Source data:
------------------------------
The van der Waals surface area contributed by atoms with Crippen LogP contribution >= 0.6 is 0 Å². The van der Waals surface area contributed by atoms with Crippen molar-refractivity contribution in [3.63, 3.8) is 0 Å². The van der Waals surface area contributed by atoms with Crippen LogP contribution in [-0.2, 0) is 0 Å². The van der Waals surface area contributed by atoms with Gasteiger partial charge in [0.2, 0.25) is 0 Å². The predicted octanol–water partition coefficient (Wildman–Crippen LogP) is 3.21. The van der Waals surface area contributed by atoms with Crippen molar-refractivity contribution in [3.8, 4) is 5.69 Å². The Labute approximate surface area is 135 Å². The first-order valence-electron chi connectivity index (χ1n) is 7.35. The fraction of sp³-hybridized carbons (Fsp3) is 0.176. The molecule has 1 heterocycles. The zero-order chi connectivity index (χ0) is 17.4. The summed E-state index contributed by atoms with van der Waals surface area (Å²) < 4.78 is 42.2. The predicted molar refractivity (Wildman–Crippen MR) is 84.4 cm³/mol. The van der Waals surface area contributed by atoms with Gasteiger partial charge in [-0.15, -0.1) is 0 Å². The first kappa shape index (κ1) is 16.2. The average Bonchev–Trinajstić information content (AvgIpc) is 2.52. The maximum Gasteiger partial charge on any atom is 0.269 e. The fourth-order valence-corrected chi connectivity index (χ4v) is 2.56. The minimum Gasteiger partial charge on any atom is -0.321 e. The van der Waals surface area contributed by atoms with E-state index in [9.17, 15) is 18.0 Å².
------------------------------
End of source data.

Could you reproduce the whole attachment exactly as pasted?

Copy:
The van der Waals surface area contributed by atoms with Crippen LogP contribution >= 0.6 is 0 Å². The van der Waals surface area contributed by atoms with Crippen molar-refractivity contribution in [3.63, 3.8) is 0 Å². The van der Waals surface area contributed by atoms with Crippen LogP contribution in [-0.2, 0) is 0 Å². The van der Waals surface area contributed by atoms with Gasteiger partial charge in [0.2, 0.25) is 0 Å². The predicted octanol–water partition coefficient (Wildman–Crippen LogP) is 3.21. The van der Waals surface area contributed by atoms with Crippen molar-refractivity contribution in [3.8, 4) is 5.69 Å². The Labute approximate surface area is 135 Å². The first-order valence-electron chi connectivity index (χ1n) is 7.35. The fraction of sp³-hybridized carbons (Fsp3) is 0.176. The molecule has 1 heterocycles. The zero-order chi connectivity index (χ0) is 17.4. The summed E-state index contributed by atoms with van der Waals surface area (Å²) < 4.78 is 42.2. The predicted molar refractivity (Wildman–Crippen MR) is 84.4 cm³/mol. The van der Waals surface area contributed by atoms with Gasteiger partial charge in [-0.15, -0.1) is 0 Å². The first kappa shape index (κ1) is 16.2. The average Bonchev–Trinajstić information content (AvgIpc) is 2.52. The maximum Gasteiger partial charge on any atom is 0.269 e. The fourth-order valence-corrected chi connectivity index (χ4v) is 2.56. The minimum Gasteiger partial charge on any atom is -0.321 e. The van der Waals surface area contributed by atoms with E-state index in [9.17, 15) is 18.0 Å².